Mech infantry units

A mech infantry battalion (pre-M2 Bradley) had an HHC, 4 mech infantry companies, and an AT (anti-tank) company.  Each mech infantry company had 3 platoons of 4 M113s each, as well as 2 M113s at the Company HQ (for the CO and 1SG).  Each mech infantry company also had an AT section, with 2 M901 ITVs.  The company HQ also had an M577 command track, 2 jeeps, and a 2-1/2 ton truck.  In the field, the battalion HHC would attach the company maintenance team (with an M88 recovery vehicle and a 2-1/2 ton box truck), and the company medical team with an M113.

Each mech infantry platoon, besides the 4 tracks, had a platoon HQ and 3 rifle squads.  Each squad had 9 men (on paper, anyway...), of which 2 crewed the M113.  Each squad also had access to an M60 MG and a Dragon ATBM.   2 men from the platoon HQ also crewed the 4th track.

The mech battalion's HHC had the battalion headquarters, along with the battalion's support platoon (with cargo and fuel trucks), and the maintenance and medical sections.  Combat-power-wise, the battalion HHC also had a scout platoon, with 3 M113s and 3 M901 ITVs (they didn't get M3 Bradleys until very late 1984 or 1985).  Each M113 had 3 dismount scouts.  The HHC also had a mortar platoon, with a battery of 6 M107 mortar carriers (with 4.2" mortars).  The scouts and mortars always operated as separate units, and were never directly attached to the tank companies.  The mortars were available for fire missions, however.

Divisions and brigades

In 1984, US Army heavy divisions were almost identical.  The only real difference was the proportion of armor battalions to mech infantry battalions.  Armored divisions had 5 armor battalions and 4 mech infantry battalions, while Infantry divisions were vice versa.  Except the 3rd Infantry Division, which had 5 of each. 

Heavy divisions had a Divisional cavalry squadron (in 1984, they had 4 troops of 3 scout platoons each, IIRC), a Divisional Combat Engineer battalion (with 4 companies or 3 platoons each, riding in M113s - they also had access to 5-ton dump trucks and M728 CEVs), a Divisional artillery battalion (with 3 8-gun batteries of M109s, and FO teams that were attached to the maneuver battalions), an air defence artillery battalion, with M163s and Chaparral missiles, and a forward support battalion (logistics and maintenance).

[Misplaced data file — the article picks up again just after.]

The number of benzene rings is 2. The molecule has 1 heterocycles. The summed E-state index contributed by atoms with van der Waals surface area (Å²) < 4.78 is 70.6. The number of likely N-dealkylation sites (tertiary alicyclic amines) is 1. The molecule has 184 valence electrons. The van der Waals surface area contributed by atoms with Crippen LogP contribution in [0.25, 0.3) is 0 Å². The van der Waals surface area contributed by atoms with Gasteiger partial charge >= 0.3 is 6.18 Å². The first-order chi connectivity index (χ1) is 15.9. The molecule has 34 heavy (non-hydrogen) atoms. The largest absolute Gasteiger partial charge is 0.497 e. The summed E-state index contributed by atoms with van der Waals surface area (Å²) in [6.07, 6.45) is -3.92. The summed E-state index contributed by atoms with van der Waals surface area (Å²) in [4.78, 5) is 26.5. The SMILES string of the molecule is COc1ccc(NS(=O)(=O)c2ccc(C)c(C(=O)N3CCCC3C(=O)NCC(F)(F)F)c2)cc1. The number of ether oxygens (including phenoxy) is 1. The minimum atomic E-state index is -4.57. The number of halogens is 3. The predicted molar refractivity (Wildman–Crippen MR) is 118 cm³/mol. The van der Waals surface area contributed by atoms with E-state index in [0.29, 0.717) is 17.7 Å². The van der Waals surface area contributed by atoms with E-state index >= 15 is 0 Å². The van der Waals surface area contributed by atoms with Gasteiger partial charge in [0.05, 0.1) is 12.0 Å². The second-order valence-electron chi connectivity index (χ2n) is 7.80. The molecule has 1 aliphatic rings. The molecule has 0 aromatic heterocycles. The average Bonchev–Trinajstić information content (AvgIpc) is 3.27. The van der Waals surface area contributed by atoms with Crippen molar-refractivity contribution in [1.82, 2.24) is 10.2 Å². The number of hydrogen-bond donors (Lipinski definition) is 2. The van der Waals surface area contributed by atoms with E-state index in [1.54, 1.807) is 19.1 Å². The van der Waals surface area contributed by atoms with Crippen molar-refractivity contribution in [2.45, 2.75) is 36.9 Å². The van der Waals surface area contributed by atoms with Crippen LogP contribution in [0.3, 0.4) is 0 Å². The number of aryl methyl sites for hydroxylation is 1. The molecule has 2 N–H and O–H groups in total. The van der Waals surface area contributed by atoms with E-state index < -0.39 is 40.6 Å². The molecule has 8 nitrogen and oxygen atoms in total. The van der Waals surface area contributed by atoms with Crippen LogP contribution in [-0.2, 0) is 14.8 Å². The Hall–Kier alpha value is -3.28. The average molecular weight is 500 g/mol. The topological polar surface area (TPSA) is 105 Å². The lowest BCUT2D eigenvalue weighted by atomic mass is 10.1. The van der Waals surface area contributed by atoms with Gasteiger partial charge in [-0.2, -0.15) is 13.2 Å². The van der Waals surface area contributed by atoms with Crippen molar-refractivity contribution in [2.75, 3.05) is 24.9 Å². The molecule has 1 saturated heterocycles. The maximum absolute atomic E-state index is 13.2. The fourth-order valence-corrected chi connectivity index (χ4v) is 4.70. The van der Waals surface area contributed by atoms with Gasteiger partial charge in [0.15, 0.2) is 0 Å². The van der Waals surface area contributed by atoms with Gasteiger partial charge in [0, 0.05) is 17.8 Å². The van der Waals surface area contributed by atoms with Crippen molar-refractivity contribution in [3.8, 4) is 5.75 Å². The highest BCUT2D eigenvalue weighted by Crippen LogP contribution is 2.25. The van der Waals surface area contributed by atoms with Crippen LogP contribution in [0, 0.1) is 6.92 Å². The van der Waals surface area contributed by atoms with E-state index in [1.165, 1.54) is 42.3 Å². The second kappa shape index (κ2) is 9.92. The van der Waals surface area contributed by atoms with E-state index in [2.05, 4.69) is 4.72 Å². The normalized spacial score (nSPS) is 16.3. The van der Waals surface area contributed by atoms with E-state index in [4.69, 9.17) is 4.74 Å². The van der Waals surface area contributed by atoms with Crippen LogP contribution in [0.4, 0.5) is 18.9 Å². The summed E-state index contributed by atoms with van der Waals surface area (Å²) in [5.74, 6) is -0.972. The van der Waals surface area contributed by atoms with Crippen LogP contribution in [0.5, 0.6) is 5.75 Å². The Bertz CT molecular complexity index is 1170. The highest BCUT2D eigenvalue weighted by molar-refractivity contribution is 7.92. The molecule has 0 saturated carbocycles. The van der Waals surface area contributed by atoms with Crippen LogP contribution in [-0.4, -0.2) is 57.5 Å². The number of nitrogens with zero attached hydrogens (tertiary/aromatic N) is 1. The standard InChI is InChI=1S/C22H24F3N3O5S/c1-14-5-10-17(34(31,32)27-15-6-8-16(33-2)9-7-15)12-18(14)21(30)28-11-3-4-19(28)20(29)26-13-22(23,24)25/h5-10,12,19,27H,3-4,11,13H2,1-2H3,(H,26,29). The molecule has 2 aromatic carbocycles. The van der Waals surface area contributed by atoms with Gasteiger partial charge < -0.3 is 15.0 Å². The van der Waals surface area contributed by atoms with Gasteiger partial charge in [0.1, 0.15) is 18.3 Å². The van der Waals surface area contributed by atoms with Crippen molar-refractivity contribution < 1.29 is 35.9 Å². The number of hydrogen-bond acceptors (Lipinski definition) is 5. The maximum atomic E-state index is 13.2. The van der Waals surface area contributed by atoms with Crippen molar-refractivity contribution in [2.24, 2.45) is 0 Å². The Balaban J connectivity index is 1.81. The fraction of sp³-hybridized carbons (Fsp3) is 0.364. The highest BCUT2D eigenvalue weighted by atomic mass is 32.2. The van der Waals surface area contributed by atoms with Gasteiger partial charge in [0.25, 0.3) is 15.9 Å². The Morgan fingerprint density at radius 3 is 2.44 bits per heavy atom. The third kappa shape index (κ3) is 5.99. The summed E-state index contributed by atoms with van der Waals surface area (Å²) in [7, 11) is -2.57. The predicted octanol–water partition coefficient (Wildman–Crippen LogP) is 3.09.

The maneuver battalions were grouped in 3s into brigades.  Each brigade included both mech infantry and armor battalions.  The Brigade HHC were pretty much limited to the brigade commander and staff.  Any direct support the maneuver battalion received usually came from Division assets.

Task forces and teams

The US Army at the time was using task forces and teams.  Task forces were battalion-based organizations.  Typically a tank battalion and a mech infantry battalion in the same brigade would swap companies.  So, as a result, there would be a battalion with 3 tank companies and a mech infantry company, and a battalion of vice versa.   Teams were company-based organizations, where an infantry company and a tank company from the same task force would swap platoons.

Mission-specific assets could be attached to the task force, such as an ADA platoon (usually M163 Vulcan vehicles) from the Divisional ADA battalion, or an engineer platoon (perhaps with an M728 CEV) from the divisional engineer battalion.  These assets were not usually assigned down to team level, but could be, depending on mission requirements.  Artillery assets, not even battalion mortars, were never co-located with maneuver companies and platoons.  Company commanders and platoon leaders could, however, call for fire missions, with availability and timing depending on direct support status, and assigned priorities of fires.  Scout and cavalry platoons weren't attached to teams, as they were busy doing their missions for their parent organizations. 

I know this was a bit long, but I hope it was helpful.  The important thing here is that, as I recall, no US Army units had M2/M3 Bradleys (or Humvees, for that matter) in USAREUR in 1984.  Some stateside units had M2/M3s (a mech battalion in the 2nd ID - the first to get them - got them in mid-1983).  They would come later in Europe (beats me why so late...), in very late 1984 and 1985.  As such, for the time period you are looking at, you'll need M113s for your infantry.  As Carlos alluded to, the TO&E of Bradley-equipped infantry was kinda fluid until the Division 86 TO&Es came out.  I can take a stab at it, but it's really outside your timeframe...